But we are stubborn. We reject the offer of Jesus. The offer of rest. Peace. Healing. Salvation. Instead we try to impress people in our lives by doing and having every thing. By trying to stay up to date with every new thing introduced. We live in a constant fear that we or our kids are missing out on life. So we run from one thing to the next. We are consumed with NEXT!

All the while Jesus is saying "come to me and I will give you rest." We continue to ignore him. We need pills to sleep and caffeine to wake up.

Heavenly peace is available, because of Jesus, but I don't have it because I'm not obedient.

This Christmas season try leaving your phone at home on purpose. Create a 'not to do list'. Schedule 'no media' days. Go for a night hike in the mountains, on the beach or by a lake. See "keep the Sabbath day holy" as a command and not a suggestion. Practice asking 'Is this good for my soul?'

Heavenly peace is available, because of Jesus, but I don't have it because I'm not obedient.

For more reflection read Hebrews 4

Wednesday, November 12, 2014

Brad Pitt and a Tank


How do you watch movies? Do you leave your brain at the concession stand? I know you leave your diet and retirement fund at the concession stand. No! I do not want two gallons of Coke for an extra 50 cents. 

I watch movies for entertainment like we all do but I also watch with life lessons in mind. Last night I went to see "Fury" with a group of friends from church. It's a story about a group of guys fighting in WWII Germany as part of a tank brigade.

Watching movies with intent and thinking about what they can teach us about life is a discipline we should practice. Truth is everywhere, even at the movies.

"Fury" has me me thinking about:

1. Freedom is not free. Seeing it fought for is sobering.
2. Obedience to authority is necessary for success.
3. Friendships are complicated.
4. Sacrifice is rare.
5. What am I capable of doing given the circumstances?
6. Death forces everyone to think about Jesus in one way or another.
7. Surrender accompanies compassion and grace.

I understand movies like "Fury" are not for everyone and my point for writing this is not to say go see a certain movie. What I am saying is practice using everything in your life to see God's truth.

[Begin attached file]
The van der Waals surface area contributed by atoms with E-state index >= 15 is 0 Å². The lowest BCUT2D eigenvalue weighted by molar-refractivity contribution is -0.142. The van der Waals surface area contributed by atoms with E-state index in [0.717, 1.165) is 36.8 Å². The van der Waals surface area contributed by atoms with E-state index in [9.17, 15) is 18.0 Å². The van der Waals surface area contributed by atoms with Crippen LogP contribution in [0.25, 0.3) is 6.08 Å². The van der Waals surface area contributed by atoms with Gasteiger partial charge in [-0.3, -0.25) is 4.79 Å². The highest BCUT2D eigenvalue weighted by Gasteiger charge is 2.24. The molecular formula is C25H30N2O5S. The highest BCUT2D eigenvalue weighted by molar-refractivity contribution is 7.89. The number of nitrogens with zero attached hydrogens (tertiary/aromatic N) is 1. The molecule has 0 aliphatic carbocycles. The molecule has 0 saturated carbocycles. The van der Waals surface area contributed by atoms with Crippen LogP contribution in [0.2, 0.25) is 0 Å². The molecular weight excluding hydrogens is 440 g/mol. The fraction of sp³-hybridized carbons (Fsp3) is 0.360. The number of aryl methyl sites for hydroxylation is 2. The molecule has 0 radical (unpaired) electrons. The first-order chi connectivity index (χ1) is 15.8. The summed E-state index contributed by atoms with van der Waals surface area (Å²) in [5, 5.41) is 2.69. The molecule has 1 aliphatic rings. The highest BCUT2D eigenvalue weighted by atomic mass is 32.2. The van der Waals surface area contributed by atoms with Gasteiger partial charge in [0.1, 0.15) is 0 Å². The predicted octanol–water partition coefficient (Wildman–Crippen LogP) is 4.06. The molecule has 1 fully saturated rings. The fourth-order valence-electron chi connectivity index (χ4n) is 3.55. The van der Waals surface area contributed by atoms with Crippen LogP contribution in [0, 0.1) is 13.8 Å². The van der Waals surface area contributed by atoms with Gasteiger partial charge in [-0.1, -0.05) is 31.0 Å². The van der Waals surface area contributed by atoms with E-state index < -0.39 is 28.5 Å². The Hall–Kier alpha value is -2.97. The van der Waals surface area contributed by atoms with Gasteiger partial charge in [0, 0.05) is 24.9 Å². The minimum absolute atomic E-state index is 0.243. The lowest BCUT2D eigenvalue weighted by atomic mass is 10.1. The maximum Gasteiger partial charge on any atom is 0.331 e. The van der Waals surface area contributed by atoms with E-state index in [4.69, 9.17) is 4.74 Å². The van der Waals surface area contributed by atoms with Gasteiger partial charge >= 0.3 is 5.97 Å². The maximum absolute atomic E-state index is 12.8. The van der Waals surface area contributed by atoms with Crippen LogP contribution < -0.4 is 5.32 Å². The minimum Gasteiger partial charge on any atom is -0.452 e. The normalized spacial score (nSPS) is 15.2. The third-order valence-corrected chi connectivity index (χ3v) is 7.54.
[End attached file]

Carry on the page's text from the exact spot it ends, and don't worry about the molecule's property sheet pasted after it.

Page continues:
I have found learning from a movie experience is more fun than learning from a lecture.



Thursday, November 6, 2014

I Wanna Know


It's a secret. Nothing captures our attention quite like a secret. There is something within us that wants to know. And when knowing involves information that is limited then we get excited. We feel like we are in "the know".

Knowledge is powerful. Knowing the right things and the right people makes for a good life.

What is the most powerful thing you know? Go ahead and think about it. Did you? Or did you just keep reading? What's the answer? What is the most powerful thing you know?

My answer is my identity. Way to go Marty. You know your name. You are such a big boy. No. I am serious. The most powerful thing I know is my identity. More specifically my identity in Christ. Knowing who I belong to is the most powerful thing I know. Paul tells me in Colossians 3:1 that I have been raised to a new life as a follower and believer in Christ. Think Messiah. I have a new identity and a new reality. I now belong to God. I have been adopted into His kingdom. When I know my identity then I know my reality.

May you know your true identity.

"Since you have been raised to new life with Christ, set your sights on the realities of heaven, where Christ sits in the place of honor at God's right hand." Colossians 3:1

Monday, November 3, 2014

Long Time Prayer


I never want to pray. That is my honest confession. I know I need to pray. I know I'm suppose to pray. I am always glad I prayed after I pray. Praying is like exercise. I never want to exercise but I know I should. I guess that's why prayer is a discipline. Why can't eating doughnuts and drinking chocolate milk be a discipline? I'd rule that one.

Because prayer is difficult, I need all the help I can get. The following prayer has been part of my prayer discipline for over a decade. It goes like this:

    Cover my life with the blood of the lamb
    Circle my life with the light of the cross
    In the name of Jesus
    Let me fall into no sin this day
    Nor run into any kind of danger

I am not sure where I read this but I wrote it in my journal and it has stuck. Here is why I like it so much.

    Line one: reminds my of my salvation.
    Line two: reminds of my witness.
    Line three: reminds me that Jesus is the 'true' center.
    Line four: reminds me that I have a sin problem.
    Line five: reminds me that I need God's protection.

If you're like me and struggle with prayer, try praying this on a daily basis. One last thing. You can replace 'my life' with a friend's name, family member, business, church etc.

Pray on. And be sure to pray before you eat your doughnuts and drink your chocolate milk. I am.